In the late 1970s there was a civil rights case involving a Korean immigrant named Chol Soo Lee (CSL). He was charged with and convicted of a gangland shooting/murder in San Francisco’s Chinatown.
Then, while in prison, he was attacked by a member of a white supremacist prison gang and killed his attacker in self-defense. He was convicted of this second murder and sentenced to death in San Quentin.
In January 1978, a Korean American journalist, K.W. Lee, wrote a two-part article in the Sacramento Union newspaper called “The Alice in Chinatown Murder Case.” The story raised the question of a wrongful conviction of Lee in the Chinatown case and started the Chol Soo Lee Defense Committee.
After six years of organizing a nationwide, pan-Asian Free Chol Soo Lee movement, Chol’s initial murder case was overturned and eventually he was freed from prison altogether.
Jai Lee Wong, a fellow activist, and I were in San Francisco for one of the first Chol Soo Lee Defense Committee meetings. At the meeting someone said I needed to go meet these young Japanese American students at Cal who wanted to be Black Panthers. Since I was one of the JAs involved, one of the committee founders was Ranko Yamada, and a long-time activist, I volunteered.
So I went to a sandwich shop in Berkeley where Jeff Adachi and David Kakashiba were working and met with them. As it turned out, Jeff and David would be a conduit to a bunch of young activists from Sacramento and Cal who got involved in the CSL case.
They all turned out to be stalwart members of the committee in the Bay Area and Los Angeles. Several of them, Jeff, Gary Eto and Mike Suzuki, became lawyers largely because of the CSL case. I remember Jeff excitedly recounting the closing arguments that attorneys Tony Serra and Stuart Hanlon gave on Lee’s behalf.
Jeff, Gary and others were sold on becoming a lawyers. They saw the law as a way to achieve some level of justice for those who couldn’t buy it or had no voice. Of course their personal histories of being offspring of parents and grandparents who were wrongfully incarcerated in American’s concentration camps during WWII played a significant role as well.
Before going to law school and after Jeff graduated from Cal, he lived with my wife Lisa and I down in L.A. (short time). He worked with youth that were having problems and for the Asian American Drug Abuse Program. During that time he also wrote a short book called “Yancha” about a troubled youth and gang member. He was also an accomplished rock-and-roll guitar player. He wrote, performed and recorded the “Ballad of Chol Soo Lee” record that the committee used for fundraising and education. In other words, he was a multi-talented dude.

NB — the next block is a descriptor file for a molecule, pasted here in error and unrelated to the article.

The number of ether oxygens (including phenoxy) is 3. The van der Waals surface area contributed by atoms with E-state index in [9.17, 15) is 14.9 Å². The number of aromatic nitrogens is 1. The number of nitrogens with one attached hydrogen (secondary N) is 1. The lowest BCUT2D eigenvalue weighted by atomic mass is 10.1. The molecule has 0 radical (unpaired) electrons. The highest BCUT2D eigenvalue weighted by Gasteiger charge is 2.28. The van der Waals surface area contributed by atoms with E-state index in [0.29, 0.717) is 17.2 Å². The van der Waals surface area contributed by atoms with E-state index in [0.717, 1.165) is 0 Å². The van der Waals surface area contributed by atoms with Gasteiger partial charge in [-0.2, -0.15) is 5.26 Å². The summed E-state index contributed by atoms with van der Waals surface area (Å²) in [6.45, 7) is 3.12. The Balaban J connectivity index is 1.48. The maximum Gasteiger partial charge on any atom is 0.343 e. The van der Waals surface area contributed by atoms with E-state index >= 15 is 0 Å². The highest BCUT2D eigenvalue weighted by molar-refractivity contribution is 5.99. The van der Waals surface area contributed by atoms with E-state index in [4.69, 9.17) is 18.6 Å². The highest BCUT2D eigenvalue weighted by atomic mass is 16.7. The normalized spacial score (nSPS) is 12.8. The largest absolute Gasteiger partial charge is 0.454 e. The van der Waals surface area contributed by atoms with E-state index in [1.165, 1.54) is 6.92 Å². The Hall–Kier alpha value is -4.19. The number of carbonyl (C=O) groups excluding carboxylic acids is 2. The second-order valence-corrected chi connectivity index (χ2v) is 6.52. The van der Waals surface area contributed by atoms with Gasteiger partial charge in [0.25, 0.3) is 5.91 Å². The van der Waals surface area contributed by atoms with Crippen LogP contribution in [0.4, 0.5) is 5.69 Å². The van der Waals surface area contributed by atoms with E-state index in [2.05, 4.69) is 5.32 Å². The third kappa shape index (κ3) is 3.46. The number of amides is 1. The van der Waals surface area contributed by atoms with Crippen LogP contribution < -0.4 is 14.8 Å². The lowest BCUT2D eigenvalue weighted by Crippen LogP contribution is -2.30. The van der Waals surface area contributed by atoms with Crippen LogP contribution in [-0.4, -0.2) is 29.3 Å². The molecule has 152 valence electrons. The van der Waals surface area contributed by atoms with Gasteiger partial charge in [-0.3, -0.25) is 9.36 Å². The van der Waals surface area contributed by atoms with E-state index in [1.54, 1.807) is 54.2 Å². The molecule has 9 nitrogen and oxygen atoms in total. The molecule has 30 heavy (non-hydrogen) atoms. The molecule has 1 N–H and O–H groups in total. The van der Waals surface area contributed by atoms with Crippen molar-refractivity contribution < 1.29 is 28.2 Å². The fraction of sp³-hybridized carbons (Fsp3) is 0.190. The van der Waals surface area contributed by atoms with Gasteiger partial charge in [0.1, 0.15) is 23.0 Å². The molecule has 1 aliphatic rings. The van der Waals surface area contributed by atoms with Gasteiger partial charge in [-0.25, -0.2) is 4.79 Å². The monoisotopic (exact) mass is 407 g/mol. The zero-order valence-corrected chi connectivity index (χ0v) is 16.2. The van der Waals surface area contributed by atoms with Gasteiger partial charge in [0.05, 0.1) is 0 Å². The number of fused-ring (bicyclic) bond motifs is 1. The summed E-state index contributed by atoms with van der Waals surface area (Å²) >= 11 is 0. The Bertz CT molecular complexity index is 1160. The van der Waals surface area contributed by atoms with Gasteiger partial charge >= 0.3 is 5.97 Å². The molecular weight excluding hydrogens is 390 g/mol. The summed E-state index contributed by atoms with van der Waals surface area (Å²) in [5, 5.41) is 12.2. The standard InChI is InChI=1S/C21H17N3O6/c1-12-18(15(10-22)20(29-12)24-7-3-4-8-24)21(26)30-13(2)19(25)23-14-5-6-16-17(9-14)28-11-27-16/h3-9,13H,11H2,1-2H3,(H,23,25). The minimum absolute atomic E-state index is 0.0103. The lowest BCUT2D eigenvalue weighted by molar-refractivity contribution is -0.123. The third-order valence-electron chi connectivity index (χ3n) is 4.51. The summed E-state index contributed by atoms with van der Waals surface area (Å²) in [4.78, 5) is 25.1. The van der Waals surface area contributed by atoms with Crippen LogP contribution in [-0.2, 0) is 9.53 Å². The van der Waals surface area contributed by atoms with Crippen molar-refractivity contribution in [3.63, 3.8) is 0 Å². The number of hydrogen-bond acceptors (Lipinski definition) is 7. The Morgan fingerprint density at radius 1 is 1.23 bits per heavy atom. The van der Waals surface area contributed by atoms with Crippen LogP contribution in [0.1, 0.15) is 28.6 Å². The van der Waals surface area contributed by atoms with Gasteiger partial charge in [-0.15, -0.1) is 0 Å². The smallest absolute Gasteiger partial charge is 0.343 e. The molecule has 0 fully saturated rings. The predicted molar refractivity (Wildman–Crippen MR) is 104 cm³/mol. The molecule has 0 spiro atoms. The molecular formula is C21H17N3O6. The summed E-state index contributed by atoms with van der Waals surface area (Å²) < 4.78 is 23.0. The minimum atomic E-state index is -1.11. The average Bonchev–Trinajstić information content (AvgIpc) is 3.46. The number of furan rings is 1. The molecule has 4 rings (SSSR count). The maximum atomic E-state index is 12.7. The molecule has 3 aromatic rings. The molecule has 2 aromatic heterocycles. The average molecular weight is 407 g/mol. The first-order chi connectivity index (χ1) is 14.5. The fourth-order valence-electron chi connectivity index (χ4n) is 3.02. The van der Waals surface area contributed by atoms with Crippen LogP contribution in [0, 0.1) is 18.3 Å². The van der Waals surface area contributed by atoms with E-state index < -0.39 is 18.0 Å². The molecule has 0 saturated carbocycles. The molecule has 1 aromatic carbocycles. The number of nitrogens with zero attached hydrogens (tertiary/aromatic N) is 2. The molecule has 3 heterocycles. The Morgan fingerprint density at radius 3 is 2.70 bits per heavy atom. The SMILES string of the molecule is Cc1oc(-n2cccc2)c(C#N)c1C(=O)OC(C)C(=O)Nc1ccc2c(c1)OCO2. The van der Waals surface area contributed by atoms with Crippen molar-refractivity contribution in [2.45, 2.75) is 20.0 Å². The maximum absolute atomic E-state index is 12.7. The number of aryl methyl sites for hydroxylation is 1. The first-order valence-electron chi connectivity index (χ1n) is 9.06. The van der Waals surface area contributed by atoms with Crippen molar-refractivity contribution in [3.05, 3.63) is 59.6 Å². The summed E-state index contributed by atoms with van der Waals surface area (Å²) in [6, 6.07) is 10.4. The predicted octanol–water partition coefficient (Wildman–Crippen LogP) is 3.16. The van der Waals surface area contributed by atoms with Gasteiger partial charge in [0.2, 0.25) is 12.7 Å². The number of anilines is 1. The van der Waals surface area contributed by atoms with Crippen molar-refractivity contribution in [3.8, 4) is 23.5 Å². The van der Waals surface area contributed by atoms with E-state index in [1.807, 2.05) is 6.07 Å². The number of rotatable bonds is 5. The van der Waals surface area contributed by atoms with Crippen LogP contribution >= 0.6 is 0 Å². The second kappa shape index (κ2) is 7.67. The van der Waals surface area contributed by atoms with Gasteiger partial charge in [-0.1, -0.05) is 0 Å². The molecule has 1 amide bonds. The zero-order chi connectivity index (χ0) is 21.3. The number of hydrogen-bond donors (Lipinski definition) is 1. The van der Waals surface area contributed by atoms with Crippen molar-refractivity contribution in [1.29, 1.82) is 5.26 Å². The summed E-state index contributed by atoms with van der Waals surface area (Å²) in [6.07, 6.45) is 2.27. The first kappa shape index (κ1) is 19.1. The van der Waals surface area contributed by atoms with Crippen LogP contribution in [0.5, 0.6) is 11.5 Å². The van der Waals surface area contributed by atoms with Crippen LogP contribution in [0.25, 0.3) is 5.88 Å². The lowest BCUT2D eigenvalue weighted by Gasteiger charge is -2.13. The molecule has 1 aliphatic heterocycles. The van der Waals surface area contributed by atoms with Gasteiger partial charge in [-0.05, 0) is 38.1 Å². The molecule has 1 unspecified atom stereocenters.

Although an individual of multiple talents and interests, he pursued his legal career but not on a private practice or corporate trajectory. He used his legal skills in San Francisco’s Public Defender’s Office and taught law at his alma mater, Hastings Law School. Many renowned JA lawyers have made their “bones” in the public defenders’ offices in the Bay Area and Los Angeles. All, like Jeff, providing needed legal representation to those who needed it most. Jeff carried that belief all the way to the elected position of public defender for the City and County of San Francisco.
They say the light that burns brightest burns the shortest. Jeff was a bright light in the social justice movement and has left us much too early. In his name and legacy we continue the fight for justice and equality. La Luta Continua!
Warren Furutani has served as a member of the Los Angeles Unified School District Board of Cducation, Los Angeles Community College District Board of Trustees, and California State Assembly. The Rafu Shimpo’s management and staff continually strive to maintain high editorial standards for professionalism as well as accurate and balanced news coverage. The inclusion of a particular piece, including columns and op-ed submissions by contributing writers in print and/or digitally, does not necessarily reflect the policy or position of the owners, management, individual staff members, and editors. The Rafu Shimpo welcomes responses to any article published in print or digitally. Responses may be sent to author directly or emailed to firstname.lastname@example.org.